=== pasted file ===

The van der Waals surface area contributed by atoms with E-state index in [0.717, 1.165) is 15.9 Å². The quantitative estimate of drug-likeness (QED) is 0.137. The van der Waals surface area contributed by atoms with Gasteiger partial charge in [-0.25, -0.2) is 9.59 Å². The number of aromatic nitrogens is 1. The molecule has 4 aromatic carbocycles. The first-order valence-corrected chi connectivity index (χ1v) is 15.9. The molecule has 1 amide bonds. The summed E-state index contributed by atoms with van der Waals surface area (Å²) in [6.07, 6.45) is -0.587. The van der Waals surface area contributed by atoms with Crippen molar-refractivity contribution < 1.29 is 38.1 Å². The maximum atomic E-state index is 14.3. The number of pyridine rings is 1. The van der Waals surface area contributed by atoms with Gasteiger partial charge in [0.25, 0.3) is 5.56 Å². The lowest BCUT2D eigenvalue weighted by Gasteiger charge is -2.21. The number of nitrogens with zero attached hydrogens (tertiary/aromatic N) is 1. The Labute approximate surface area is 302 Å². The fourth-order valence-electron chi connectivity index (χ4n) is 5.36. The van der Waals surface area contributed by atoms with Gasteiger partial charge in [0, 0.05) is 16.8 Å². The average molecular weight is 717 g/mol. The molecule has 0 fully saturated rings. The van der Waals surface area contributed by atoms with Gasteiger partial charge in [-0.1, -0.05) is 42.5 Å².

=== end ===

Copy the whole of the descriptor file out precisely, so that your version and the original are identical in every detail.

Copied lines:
The van der Waals surface area contributed by atoms with E-state index in [0.717, 1.165) is 15.9 Å². The quantitative estimate of drug-likeness (QED) is 0.137. The van der Waals surface area contributed by atoms with Gasteiger partial charge in [-0.25, -0.2) is 9.59 Å². The number of aromatic nitrogens is 1. The molecule has 4 aromatic carbocycles. The first-order valence-corrected chi connectivity index (χ1v) is 15.9. The molecule has 1 amide bonds. The summed E-state index contributed by atoms with van der Waals surface area (Å²) in [6.07, 6.45) is -0.587. The van der Waals surface area contributed by atoms with Crippen molar-refractivity contribution < 1.29 is 38.1 Å². The maximum atomic E-state index is 14.3. The number of pyridine rings is 1. The van der Waals surface area contributed by atoms with Gasteiger partial charge in [0.25, 0.3) is 5.56 Å². The lowest BCUT2D eigenvalue weighted by Gasteiger charge is -2.21. The number of nitrogens with zero attached hydrogens (tertiary/aromatic N) is 1. The Labute approximate surface area is 302 Å². The fourth-order valence-electron chi connectivity index (χ4n) is 5.36. The van der Waals surface area contributed by atoms with Gasteiger partial charge in [0, 0.05) is 16.8 Å². The average molecular weight is 717 g/mol. The molecule has 0 fully saturated rings. The van der Waals surface area contributed by atoms with Gasteiger partial charge in [-0.1, -0.05) is 42.5 Å².